We represented a young person charged with an offence of possession of bladed article. It was the Crown’s case that whilst running away from the police, our client discarded a large Rambo knife. The Crown’s key witness, a police officer, did not report seeing our client discard a knife, however, our client was charged after a member of the public contacted the police to say that he had found a knife. The knife was recovered and subsequently forensically examined. The Crown claimed that there had been a DNA match to our client.
Our client denied ever being in possession of the knife and at our client’s first appearance, we informed the Crown that the forensic evidence was disputed, that we required a more detailed forensic analysis and that we would be instructing our own expert.
It later became apparent that the Crown had used a DNA sample that had allegedly been taken from our client a year prior to this incident to conduct their analysis. The Crown and police contacted us to request authorisation for this old sample to be used for the more detailed forensic analysis and if not, whether our client would consent to a second sample being taken. We refused this request on the basis that the Crown had not provided any statements confirming that this sample had in fact been taken from our young client. This refusal was based on case law surrounding forensic analysis. We also made representations that there was no obligation on our client to provide a second sample and as it stood, the Crown had insufficient evidence to prove their case. Following these submissions, the Crown discontinued the case against our client on the basis that they had insufficient evidence to provide a realistic prospect of conviction.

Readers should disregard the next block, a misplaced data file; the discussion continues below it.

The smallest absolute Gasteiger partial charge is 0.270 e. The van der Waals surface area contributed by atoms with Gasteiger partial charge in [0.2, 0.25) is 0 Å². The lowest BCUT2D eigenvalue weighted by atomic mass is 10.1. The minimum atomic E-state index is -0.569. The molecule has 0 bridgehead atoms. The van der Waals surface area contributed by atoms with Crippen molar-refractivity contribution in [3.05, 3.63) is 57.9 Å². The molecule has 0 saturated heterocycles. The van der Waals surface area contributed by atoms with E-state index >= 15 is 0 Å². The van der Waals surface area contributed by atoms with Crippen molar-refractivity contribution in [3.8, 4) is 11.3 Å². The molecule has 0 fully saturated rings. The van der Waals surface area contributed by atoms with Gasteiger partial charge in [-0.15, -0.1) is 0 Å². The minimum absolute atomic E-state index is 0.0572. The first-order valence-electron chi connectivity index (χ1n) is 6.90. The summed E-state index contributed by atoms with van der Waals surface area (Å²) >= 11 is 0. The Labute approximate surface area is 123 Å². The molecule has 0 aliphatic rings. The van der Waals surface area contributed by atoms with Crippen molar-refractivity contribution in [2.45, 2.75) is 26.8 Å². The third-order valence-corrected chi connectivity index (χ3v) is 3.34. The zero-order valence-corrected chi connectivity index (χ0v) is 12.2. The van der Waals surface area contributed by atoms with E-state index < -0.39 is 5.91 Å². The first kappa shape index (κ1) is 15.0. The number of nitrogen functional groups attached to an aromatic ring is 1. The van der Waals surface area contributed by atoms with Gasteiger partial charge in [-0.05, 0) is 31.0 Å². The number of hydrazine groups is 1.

Our client was represented by Sabrina Neves, a solicitor in our specialist youth team.